Philosophy is one of the ways to cognize reality that surrounds people and answer basic questions that emerge in the course of individuals’ thought evolution. Human beings have always wanted to understand the purpose of their lives, reasons for their acts, and solve multiple ethical dilemmas that appear while interacting with each other. Being social creatures, people formed various communities that were united by some common values, beliefs, and perspectives on how their members should act to preserve society’s unity and contribute to its development.
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However, belonging to a group of people also means a certain limitation of freedom as a person has to obey laws accepted by the majority. In some cases, it results in the emergence of conflicts as these laws might contradict the views of an individual. The given dilemma is introduced in Plato’s Crito.
In the given work, the philosopher introduces and discusses multiple concepts important for the life of society and its existence. Being sentenced to death, Socrates is ready to accept this punishment regardless of Crito’s numerous suggestions to escape and avoid this destiny. One of the arguments suggested by him is the existing opinion of the many which will blame Crito for not saving Socrates and helping him to escape (Plato 46).
At the same time, the philosopher introduces the concept of returning a wrong with a wrong and outlines its unacceptable character (Plato 46). Following this belief, Socrates is ready to die because of his own values and acceptance of the necessity to follow a particular ethical code that preconditions individuals’ actions.
Retaliation and Opinion of the Majority
Analyzing the given concept, it is possible to agree with Socrates’ position. In contrast with the popular opinion supported by Crito that retaliation is wrong and evil can be opposed by evil, he states “you were wrong to believe that we should care for the opinion of the many about what is just, beautiful, good, and their opposites” (Plato 48a8-9). This statement refutes the idea that a person should always follow the opinion of the majority, as it can be wrong.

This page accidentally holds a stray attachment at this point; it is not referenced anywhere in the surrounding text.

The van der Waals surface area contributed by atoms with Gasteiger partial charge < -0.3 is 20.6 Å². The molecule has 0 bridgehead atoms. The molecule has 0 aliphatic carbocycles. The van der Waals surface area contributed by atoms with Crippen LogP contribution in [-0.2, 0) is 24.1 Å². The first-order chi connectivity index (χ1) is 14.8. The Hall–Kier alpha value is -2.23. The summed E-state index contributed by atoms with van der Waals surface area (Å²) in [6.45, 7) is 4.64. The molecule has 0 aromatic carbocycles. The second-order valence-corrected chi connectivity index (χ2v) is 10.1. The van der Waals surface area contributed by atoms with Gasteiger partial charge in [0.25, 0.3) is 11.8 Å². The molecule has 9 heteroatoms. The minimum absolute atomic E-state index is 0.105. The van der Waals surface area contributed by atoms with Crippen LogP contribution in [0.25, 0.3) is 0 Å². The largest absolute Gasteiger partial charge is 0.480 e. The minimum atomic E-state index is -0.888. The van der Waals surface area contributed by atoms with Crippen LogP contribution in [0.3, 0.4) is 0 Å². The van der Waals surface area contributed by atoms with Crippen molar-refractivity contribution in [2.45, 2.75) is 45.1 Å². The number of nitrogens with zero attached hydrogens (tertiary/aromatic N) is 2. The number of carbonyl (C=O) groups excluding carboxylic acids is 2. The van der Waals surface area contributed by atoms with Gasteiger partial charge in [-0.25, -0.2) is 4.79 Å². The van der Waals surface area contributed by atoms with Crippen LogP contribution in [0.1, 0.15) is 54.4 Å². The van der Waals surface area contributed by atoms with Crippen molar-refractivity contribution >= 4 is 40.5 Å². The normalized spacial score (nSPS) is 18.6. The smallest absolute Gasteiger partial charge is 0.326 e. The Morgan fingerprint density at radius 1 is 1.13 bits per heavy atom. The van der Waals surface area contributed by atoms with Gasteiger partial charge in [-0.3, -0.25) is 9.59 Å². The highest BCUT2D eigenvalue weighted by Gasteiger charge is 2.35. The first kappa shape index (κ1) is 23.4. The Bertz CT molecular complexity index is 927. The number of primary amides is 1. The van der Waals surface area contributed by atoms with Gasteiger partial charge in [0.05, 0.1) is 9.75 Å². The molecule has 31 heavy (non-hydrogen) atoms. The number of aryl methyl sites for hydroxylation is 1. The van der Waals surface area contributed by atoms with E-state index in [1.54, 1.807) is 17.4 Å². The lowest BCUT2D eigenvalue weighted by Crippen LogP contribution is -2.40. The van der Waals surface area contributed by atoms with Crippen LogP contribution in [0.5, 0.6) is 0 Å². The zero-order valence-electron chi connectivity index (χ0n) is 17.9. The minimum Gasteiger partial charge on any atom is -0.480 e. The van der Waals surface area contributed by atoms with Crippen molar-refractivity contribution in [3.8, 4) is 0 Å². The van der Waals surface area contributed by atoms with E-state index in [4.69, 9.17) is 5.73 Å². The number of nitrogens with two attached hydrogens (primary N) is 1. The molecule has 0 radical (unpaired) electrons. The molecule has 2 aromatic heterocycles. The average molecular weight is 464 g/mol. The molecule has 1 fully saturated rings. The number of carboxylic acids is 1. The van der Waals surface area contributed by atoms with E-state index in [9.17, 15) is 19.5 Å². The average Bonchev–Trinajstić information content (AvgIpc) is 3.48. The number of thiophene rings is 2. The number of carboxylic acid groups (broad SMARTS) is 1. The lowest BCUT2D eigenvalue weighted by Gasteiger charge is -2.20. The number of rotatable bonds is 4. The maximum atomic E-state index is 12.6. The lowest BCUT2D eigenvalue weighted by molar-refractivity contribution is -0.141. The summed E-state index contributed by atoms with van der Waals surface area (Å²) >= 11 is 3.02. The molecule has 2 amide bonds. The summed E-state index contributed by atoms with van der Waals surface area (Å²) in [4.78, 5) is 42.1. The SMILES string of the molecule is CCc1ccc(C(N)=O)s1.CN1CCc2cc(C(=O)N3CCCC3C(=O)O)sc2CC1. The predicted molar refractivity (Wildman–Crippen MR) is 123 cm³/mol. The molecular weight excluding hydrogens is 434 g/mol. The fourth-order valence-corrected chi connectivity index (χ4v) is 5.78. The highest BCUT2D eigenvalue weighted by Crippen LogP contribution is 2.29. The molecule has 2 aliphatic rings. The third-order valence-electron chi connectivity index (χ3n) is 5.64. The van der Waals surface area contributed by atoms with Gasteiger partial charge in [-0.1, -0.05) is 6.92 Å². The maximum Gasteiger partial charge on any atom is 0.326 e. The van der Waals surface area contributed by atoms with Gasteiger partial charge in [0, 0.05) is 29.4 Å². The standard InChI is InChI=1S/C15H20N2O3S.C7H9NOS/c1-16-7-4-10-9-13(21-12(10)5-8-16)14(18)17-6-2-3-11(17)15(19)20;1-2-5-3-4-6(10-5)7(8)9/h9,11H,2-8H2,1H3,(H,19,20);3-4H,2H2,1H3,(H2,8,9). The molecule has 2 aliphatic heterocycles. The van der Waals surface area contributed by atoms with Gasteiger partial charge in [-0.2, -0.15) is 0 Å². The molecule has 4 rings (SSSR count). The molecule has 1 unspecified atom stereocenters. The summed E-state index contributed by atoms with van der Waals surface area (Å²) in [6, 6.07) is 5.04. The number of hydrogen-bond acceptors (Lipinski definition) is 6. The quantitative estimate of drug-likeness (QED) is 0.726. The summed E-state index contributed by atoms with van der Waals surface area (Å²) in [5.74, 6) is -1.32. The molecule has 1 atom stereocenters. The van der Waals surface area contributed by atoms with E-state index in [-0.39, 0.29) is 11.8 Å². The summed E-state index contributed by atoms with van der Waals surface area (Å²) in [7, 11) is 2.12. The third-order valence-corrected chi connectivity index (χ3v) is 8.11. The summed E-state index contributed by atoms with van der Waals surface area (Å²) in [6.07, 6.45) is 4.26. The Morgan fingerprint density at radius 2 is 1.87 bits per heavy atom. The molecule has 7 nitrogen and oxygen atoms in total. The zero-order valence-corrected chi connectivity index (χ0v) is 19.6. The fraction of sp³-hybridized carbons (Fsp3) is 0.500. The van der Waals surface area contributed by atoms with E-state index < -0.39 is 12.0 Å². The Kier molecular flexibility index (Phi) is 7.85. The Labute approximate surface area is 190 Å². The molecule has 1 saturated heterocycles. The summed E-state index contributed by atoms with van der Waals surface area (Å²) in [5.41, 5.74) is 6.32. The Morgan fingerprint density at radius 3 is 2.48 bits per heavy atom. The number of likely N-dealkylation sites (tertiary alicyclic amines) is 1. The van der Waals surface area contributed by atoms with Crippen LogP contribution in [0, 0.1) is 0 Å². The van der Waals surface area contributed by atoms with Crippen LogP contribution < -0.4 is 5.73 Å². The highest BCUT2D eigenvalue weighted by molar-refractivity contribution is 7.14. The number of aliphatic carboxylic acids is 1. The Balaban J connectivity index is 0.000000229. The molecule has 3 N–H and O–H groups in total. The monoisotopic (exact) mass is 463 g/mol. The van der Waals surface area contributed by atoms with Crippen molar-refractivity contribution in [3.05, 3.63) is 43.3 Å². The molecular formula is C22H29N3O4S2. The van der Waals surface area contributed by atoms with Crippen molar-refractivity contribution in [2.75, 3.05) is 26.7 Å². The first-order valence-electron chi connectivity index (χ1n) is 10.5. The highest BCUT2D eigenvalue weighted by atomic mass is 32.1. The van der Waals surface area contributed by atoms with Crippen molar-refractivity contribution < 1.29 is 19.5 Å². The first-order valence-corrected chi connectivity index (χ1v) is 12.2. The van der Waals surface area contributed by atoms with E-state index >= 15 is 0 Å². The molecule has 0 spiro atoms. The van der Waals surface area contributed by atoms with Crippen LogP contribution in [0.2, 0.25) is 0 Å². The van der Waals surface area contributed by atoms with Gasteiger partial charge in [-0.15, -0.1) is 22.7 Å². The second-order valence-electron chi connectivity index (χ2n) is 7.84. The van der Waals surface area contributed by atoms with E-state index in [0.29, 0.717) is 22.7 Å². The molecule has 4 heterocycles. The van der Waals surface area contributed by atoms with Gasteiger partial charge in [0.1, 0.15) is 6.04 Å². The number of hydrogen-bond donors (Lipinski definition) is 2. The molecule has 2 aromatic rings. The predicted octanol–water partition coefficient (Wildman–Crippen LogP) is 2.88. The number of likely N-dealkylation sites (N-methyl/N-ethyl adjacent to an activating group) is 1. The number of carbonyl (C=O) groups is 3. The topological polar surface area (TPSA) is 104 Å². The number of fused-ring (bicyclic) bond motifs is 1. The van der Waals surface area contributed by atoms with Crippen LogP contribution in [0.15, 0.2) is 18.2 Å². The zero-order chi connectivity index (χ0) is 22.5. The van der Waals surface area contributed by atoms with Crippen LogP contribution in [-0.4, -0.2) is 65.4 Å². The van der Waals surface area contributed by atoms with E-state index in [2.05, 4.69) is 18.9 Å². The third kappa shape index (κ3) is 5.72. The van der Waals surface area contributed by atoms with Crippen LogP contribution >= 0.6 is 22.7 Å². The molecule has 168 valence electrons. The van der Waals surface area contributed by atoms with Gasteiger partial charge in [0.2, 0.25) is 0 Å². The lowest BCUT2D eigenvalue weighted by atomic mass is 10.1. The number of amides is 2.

At the same time, Socrates says that escaping the prison will be the wrong action, as it means going against the existing laws. He introduces the idea that “one must never do wrong” even trying to resist unfair decisions of the court as “we have no need at all to take into account whether we shall have to die if we stay here and keep quiet, or suffer in another way, rather than do wrong”. (Plato 49b9; Plato 48d4-6). These assumptions become central to his arguments against escaping prison.
Socrates’ position can be justified in several ways. First of all, evil always generates new evil. Same as wrong actions always result in new wrong decisions and things. It becomes an endless cycle that will destroy relations between people and promote the collapse of the society, as in many cases an offended or injured person will have the desire to make even greater evil to his/her enemy. In such a way, “one should never do wrong in return, nor mistreat any man, no matter how one has been mistreated by him” (Plato 49c9-10).
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It will help to eliminate the circle of hatred and improve relations between people. Second, doing wrong in return to injustice can destroy the fundament of society’s existence. As in Socrates’ case, escape from prison, as a wrong act, will also mean neglecting existing laws. The philosopher states that by this action he can destroy the basis of the city’s existence and the further rise of society (Plato 50a7-b1). It means that human communities rest on a particular social agreement and observation of laws is one of its fundamentals. The Justice System can be unfair sometimes, by doing wrong in return for its decisions will in the destruction of the bonds that keep people together and contribute to further evolution.
Another idea that proves the unacceptable character of the concept of an eye for an eye is the relative character of evil. The classic example demonstrating this statement involves a warrior killing an enemy. From the perspective of his state, he is a hero who acts appropriately and protects his motherland. However, from the murdered man’s mother’s perspective, the soldier committed a great evil by killing her son and should be punished with the help of another wrong act.
This model gives rise to new greater evil. For this reason, Socrates’ concept of the wrong nature of retaliation becomes justified regarding the relative character of various acts and the existence of particular social agreements regulating the life of communities.
Altogether, in Plato’s Crito the important idea of the impossibility of wrong acts and is emphasized. Having his own perspective on how moral individuals should behave, Socrates resists the opinion of the majority outlined by Crito and wants to accept his destiny to avoid destruction of the power of laws and generation of a new evil. This idea remains topical for modern society as individuals face the same challenges in everyday life.